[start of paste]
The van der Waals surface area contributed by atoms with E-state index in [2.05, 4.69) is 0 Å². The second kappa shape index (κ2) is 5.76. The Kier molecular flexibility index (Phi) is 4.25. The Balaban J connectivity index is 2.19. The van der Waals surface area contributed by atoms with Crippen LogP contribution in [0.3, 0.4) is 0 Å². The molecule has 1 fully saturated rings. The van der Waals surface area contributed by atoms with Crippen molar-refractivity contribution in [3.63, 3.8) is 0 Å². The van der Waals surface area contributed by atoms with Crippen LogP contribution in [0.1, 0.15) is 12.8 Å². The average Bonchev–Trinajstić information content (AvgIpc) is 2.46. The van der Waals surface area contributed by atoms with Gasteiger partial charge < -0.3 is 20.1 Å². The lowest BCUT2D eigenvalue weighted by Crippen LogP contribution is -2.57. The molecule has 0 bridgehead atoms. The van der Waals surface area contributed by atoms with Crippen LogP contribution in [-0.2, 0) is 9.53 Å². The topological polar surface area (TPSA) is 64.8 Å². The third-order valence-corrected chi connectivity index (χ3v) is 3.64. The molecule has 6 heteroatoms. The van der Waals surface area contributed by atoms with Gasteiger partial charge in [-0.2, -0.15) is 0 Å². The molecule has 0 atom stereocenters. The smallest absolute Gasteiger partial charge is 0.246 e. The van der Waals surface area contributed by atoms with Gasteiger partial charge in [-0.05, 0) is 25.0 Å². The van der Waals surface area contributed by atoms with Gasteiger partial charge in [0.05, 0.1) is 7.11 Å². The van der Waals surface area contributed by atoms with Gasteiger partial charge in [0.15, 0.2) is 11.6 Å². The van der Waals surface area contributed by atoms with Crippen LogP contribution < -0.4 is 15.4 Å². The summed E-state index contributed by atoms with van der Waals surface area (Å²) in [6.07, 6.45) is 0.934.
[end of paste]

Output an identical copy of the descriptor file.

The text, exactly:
The van der Waals surface area contributed by atoms with E-state index in [2.05, 4.69) is 0 Å². The second kappa shape index (κ2) is 5.76. The Kier molecular flexibility index (Phi) is 4.25. The Balaban J connectivity index is 2.19. The van der Waals surface area contributed by atoms with Crippen LogP contribution in [0.3, 0.4) is 0 Å². The molecule has 1 fully saturated rings. The van der Waals surface area contributed by atoms with Crippen molar-refractivity contribution in [3.63, 3.8) is 0 Å². The van der Waals surface area contributed by atoms with Crippen LogP contribution in [0.1, 0.15) is 12.8 Å². The average Bonchev–Trinajstić information content (AvgIpc) is 2.46. The van der Waals surface area contributed by atoms with Gasteiger partial charge < -0.3 is 20.1 Å². The lowest BCUT2D eigenvalue weighted by Crippen LogP contribution is -2.57. The molecule has 0 bridgehead atoms. The van der Waals surface area contributed by atoms with Crippen LogP contribution in [-0.2, 0) is 9.53 Å². The topological polar surface area (TPSA) is 64.8 Å². The third-order valence-corrected chi connectivity index (χ3v) is 3.64. The molecule has 6 heteroatoms. The van der Waals surface area contributed by atoms with Gasteiger partial charge in [-0.2, -0.15) is 0 Å². The molecule has 0 atom stereocenters. The smallest absolute Gasteiger partial charge is 0.246 e. The van der Waals surface area contributed by atoms with Gasteiger partial charge in [-0.05, 0) is 25.0 Å². The van der Waals surface area contributed by atoms with Gasteiger partial charge in [0.05, 0.1) is 7.11 Å². The van der Waals surface area contributed by atoms with Gasteiger partial charge in [0.15, 0.2) is 11.6 Å². The van der Waals surface area contributed by atoms with Crippen LogP contribution < -0.4 is 15.4 Å². The summed E-state index contributed by atoms with van der Waals surface area (Å²) in [6.07, 6.45) is 0.934.